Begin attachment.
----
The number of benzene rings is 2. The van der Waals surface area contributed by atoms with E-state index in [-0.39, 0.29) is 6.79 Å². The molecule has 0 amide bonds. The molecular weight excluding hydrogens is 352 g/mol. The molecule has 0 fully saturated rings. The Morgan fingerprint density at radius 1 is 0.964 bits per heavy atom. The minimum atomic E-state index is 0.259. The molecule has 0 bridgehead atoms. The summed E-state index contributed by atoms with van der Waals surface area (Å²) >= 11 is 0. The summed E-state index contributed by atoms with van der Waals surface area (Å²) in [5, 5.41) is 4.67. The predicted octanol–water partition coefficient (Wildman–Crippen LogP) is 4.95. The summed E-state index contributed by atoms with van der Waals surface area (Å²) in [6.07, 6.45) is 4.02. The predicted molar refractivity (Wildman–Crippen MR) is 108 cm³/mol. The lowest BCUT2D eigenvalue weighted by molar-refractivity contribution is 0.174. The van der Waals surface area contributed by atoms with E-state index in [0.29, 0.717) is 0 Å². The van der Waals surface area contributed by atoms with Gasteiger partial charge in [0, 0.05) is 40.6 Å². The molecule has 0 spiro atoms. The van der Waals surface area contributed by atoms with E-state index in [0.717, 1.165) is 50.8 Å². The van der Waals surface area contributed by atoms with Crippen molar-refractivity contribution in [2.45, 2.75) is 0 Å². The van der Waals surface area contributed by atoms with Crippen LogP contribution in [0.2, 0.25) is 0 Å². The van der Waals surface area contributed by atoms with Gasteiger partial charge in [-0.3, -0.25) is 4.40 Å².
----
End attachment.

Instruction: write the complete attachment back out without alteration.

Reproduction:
The number of benzene rings is 2. The van der Waals surface area contributed by atoms with E-state index in [-0.39, 0.29) is 6.79 Å². The molecule has 0 amide bonds. The molecular weight excluding hydrogens is 352 g/mol. The molecule has 0 fully saturated rings. The Morgan fingerprint density at radius 1 is 0.964 bits per heavy atom. The minimum atomic E-state index is 0.259. The molecule has 0 bridgehead atoms. The summed E-state index contributed by atoms with van der Waals surface area (Å²) >= 11 is 0. The summed E-state index contributed by atoms with van der Waals surface area (Å²) in [5, 5.41) is 4.67. The predicted octanol–water partition coefficient (Wildman–Crippen LogP) is 4.95. The summed E-state index contributed by atoms with van der Waals surface area (Å²) in [6.07, 6.45) is 4.02. The predicted molar refractivity (Wildman–Crippen MR) is 108 cm³/mol. The lowest BCUT2D eigenvalue weighted by molar-refractivity contribution is 0.174. The van der Waals surface area contributed by atoms with E-state index in [0.29, 0.717) is 0 Å². The van der Waals surface area contributed by atoms with Gasteiger partial charge in [0, 0.05) is 40.6 Å². The molecule has 0 spiro atoms. The van der Waals surface area contributed by atoms with E-state index in [0.717, 1.165) is 50.8 Å². The van der Waals surface area contributed by atoms with Crippen molar-refractivity contribution in [2.45, 2.75) is 0 Å². The van der Waals surface area contributed by atoms with Crippen LogP contribution in [0.2, 0.25) is 0 Å². The van der Waals surface area contributed by atoms with Gasteiger partial charge in [-0.3, -0.25) is 4.40 Å².